During a virtual meeting on Wednesday of the UN Security Council to discuss the stranded FSO Safer vessel, which is loaded with more than 1 million barrels of crude oil, the Kingdom’s permanent representative to the UN, ambassador Abdallah Al-Mouallimi, highlighted the “grave risks” the ship presented.

The 45-year-old tanker has been anchored about 60 km north of Hodeidah since the start of Yemen’s civil war five years ago. Iran-backed Houthi rebels agreed on Sunday to allow a UN inspection team access to the ship for a maintenance check.

Al-Mouallimi said: “I would like to express our appreciation for convening this session to discuss the hazardous situation of the tanker and the dangers it is posing to the environment and maritime navigation in the Red Sea.

“The grave risks associated with this floating oil tanker threaten to cause harm to the Southern Red Sea and to the world at large as it is situated in the proximity of Bab Al-Mandab (Strait), through which vital international maritime navigation passes through between Asia and Europe.

“This dangerous situation must not be left unaddressed, and the Security Council bears primary responsibility for securing the safety and security of the area,” he added.

The envoy told delegates that an oil spill from the FSO Safer could have the potential to be worse than the devastating 1989 Exxon Valdez disaster in Alaska.

He pointed out that loss of oil from the ship could also result in the closing of the port of Hodeidah for months, leading to severe shortages in the supply of fuel and other essentials to the people of Yemen, and severe long-term damage to the region’s fishing industry.

Marine life, the environment, and Saudi shores would also be seriously and adversely affected, he added, and toxic gases and black clouds from any major spillage would damage agricultural land in vast areas of Yemen and Saudi Arabia.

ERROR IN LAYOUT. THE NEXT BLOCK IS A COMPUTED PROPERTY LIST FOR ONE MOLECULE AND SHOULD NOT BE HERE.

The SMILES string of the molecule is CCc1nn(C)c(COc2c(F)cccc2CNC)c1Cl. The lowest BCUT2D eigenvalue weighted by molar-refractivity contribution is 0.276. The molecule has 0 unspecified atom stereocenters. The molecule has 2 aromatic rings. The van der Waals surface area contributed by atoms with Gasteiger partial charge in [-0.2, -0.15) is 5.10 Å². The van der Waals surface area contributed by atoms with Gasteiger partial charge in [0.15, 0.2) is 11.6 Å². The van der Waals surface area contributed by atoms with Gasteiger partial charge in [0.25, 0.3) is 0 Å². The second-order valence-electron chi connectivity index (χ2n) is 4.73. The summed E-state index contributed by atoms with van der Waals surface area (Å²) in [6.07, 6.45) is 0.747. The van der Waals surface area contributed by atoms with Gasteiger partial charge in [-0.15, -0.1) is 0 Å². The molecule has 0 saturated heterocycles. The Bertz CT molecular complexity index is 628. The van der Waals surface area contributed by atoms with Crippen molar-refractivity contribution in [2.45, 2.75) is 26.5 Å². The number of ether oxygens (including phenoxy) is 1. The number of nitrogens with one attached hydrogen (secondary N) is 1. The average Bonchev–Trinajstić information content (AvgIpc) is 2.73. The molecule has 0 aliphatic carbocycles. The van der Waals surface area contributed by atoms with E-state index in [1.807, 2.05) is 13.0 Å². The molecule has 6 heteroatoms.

“The Security Council has already asserted the need to confront the risks associated with this situation and warned against the catastrophic consequences that would result if this situation remains unresolved. The Security Council did so in its resolution 2511 (2020) and its press statement issued on June 29, 2020,” said Al-Mouallimi.

“We took notice of the announcement made recently by the spokesperson of the UN secretary-general that the Houthi rebels have agreed to allow access to the tanker.

“We remain suspicious of the Houthis plans and intentions, and request that the Security Council must remain vigilante and should stand ready to declare strong and decisive measures to deal with this situation and eliminate the risks posed by it.”

The ambassador said that the Kingdom stood ready to take all necessary steps that the Security Council may deem fit to handle the situation.

“The council must not allow such reckless and irresponsible behavior to stand. The council must ensure that a political solution for the conflict in Yemen is found based on UN Security Council Resolution 2216, the GCC initiative, and the outcome of the National Dialogue Conference, acknowledged by the international community as the elements of international legitimacy.”